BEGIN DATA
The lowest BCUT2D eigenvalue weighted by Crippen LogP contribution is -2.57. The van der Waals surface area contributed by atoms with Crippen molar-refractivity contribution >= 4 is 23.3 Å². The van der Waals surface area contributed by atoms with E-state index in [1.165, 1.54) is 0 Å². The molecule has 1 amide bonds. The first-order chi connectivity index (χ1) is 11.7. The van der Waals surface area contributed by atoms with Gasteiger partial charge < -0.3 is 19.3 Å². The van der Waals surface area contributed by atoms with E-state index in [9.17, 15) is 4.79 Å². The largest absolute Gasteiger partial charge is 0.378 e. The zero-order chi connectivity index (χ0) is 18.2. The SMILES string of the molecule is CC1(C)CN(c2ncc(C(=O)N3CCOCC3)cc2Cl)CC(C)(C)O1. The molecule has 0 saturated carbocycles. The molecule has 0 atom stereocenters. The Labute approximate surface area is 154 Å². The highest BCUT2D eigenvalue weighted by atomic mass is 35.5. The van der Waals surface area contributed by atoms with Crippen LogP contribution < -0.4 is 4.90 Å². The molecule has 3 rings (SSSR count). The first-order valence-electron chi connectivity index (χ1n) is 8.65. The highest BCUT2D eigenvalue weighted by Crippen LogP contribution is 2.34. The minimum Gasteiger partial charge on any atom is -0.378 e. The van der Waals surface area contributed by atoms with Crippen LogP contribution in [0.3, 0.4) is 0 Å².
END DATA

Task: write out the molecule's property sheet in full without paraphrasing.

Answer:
The lowest BCUT2D eigenvalue weighted by Crippen LogP contribution is -2.57. The van der Waals surface area contributed by atoms with Crippen molar-refractivity contribution >= 4 is 23.3 Å². The van der Waals surface area contributed by atoms with E-state index in [1.165, 1.54) is 0 Å². The molecule has 1 amide bonds. The first-order chi connectivity index (χ1) is 11.7. The van der Waals surface area contributed by atoms with Gasteiger partial charge < -0.3 is 19.3 Å². The van der Waals surface area contributed by atoms with E-state index in [9.17, 15) is 4.79 Å². The largest absolute Gasteiger partial charge is 0.378 e. The zero-order chi connectivity index (χ0) is 18.2. The SMILES string of the molecule is CC1(C)CN(c2ncc(C(=O)N3CCOCC3)cc2Cl)CC(C)(C)O1. The molecule has 0 saturated carbocycles. The molecule has 0 atom stereocenters. The Labute approximate surface area is 154 Å². The highest BCUT2D eigenvalue weighted by atomic mass is 35.5. The van der Waals surface area contributed by atoms with Crippen LogP contribution < -0.4 is 4.90 Å². The molecule has 3 rings (SSSR count). The first-order valence-electron chi connectivity index (χ1n) is 8.65. The highest BCUT2D eigenvalue weighted by Crippen LogP contribution is 2.34. The minimum Gasteiger partial charge on any atom is -0.378 e. The van der Waals surface area contributed by atoms with Crippen LogP contribution in [0.3, 0.4) is 0 Å².